The Works of the Rev. Jonathan Swift/Volume 13/From William Richardson to Jonathan Swift - 2
< The Works of the Rev. Jonathan Swift‎ | Volume 13
To Mr. Faulkner
The Works of the Rev. Jonathan Swift, Volume 13
 (1738)  by William Richardson, edited byThomas Sheridan, John Nichols, John Boyle, Patrick Delany, John Hawkesworth, Deane Swift, William Bowyer, John Birch, and George Faulkner
From W. Richardson, esq.
To alderman Barber

JULY, 25, 1738.

THERE are but very few things would give me a greater concern than the dean of St. Patrick's becoming indifferent toward me; and yet I fear one of those few things is the cause I have not had a line from you since I came hither. I beseech you ease
me of my present pain, by telling me that you are well; that summer, which hath but lately reached us here, hath invited you, and tempted you to ride again.
If any thing occurs to you I can do, that is agreeable to you, if you have the least inclination to oblige me, you will let me know it.
My hurry here is almost over; but one affair or other will detain me till the latter end of October, if I get away then. I cannot say I pass my time disagreeably. I have had some opportunities of doing good offices; and, when I am not engaged by business, I live with a few friends that I love, and love me, and for the most part, go every week with one of them to the country for two or three days.
Your friend Bolingbroke is well, and at present with Mr. Pope. I am told he has sold Dawley. Alderman Barber, who has promised me to write to you by the next post, tells me his lordship inquired much about you and your health. The alderman plays his cards so as that his credit in the city daily increases. There is nothing but the vacancy wanted to put Mr. Dunkin in possession of the parish of Colrain.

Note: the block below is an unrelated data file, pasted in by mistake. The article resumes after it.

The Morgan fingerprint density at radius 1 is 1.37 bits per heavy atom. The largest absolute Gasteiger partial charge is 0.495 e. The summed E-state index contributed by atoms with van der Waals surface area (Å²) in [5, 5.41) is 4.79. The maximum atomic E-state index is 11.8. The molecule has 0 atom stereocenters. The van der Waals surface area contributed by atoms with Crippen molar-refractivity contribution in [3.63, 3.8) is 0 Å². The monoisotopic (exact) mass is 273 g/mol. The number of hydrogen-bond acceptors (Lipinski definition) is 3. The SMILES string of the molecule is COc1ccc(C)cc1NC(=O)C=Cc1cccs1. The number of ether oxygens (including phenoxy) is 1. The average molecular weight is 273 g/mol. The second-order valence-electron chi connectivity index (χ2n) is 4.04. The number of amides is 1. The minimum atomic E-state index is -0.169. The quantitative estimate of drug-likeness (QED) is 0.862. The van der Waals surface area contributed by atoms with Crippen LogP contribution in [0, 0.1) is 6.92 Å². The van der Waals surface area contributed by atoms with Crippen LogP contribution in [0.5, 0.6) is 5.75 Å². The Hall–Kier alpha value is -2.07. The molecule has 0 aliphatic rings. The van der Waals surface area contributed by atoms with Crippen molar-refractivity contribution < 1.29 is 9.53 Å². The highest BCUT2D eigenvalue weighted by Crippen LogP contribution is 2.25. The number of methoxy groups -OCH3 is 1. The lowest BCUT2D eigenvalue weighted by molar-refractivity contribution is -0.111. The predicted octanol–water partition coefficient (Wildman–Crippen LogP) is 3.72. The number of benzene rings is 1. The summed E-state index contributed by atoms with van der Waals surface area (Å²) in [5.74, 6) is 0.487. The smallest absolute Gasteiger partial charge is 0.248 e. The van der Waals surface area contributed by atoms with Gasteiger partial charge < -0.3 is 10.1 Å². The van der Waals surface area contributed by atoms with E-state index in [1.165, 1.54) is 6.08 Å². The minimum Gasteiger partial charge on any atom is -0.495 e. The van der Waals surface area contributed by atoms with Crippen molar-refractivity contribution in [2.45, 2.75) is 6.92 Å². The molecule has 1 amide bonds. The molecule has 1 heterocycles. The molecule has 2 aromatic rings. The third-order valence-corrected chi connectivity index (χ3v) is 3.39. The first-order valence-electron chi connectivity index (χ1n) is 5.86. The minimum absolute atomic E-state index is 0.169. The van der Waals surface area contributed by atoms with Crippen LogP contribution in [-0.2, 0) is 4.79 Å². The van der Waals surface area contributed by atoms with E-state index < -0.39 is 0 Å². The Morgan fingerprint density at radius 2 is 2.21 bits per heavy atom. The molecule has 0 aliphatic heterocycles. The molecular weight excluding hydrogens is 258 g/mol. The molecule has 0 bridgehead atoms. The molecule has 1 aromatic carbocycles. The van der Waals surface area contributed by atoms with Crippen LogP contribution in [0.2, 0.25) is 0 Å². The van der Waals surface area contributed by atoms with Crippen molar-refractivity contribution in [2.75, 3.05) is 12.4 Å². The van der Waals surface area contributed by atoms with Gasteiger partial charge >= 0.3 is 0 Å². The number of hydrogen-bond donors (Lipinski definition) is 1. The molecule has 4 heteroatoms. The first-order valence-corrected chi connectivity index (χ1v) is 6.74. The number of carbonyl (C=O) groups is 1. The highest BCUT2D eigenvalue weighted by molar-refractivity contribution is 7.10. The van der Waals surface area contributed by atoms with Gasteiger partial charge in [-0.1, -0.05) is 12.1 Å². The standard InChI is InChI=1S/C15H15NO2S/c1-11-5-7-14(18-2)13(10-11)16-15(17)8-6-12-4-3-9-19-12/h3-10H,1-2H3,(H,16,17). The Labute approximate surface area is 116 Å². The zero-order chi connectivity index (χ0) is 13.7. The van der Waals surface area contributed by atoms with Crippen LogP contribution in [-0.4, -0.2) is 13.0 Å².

I hear you have seen Pope's first Dialogue, 1738. Have you seen his Universal Prayer? This second dialogue, together with a copy of the inscription intended by the old duchess of Marlborough for a statue she is to erect of queen Anne, and a few lines attributed to lord Chesterfield, on another subject, wait on you enclosed.
Believe that I love as much as I admire you; and
that I am, with the most perfect respect, dear sir, your most obliged and most truly faithful servant,

This packet goes franked by the secretary of the foreign office, who can frank any weight.
I expect the prime serjeant[1] here this night in his way to France.

Henry Singleton, esq., whom Dr. Swift appointed one of his executors. He was afterward lord chief justice of the common pleas, which he resigned upon a pension; and was appointed master of the rolls in Ireland.
Last edited on 8 June 2020, at 03:37
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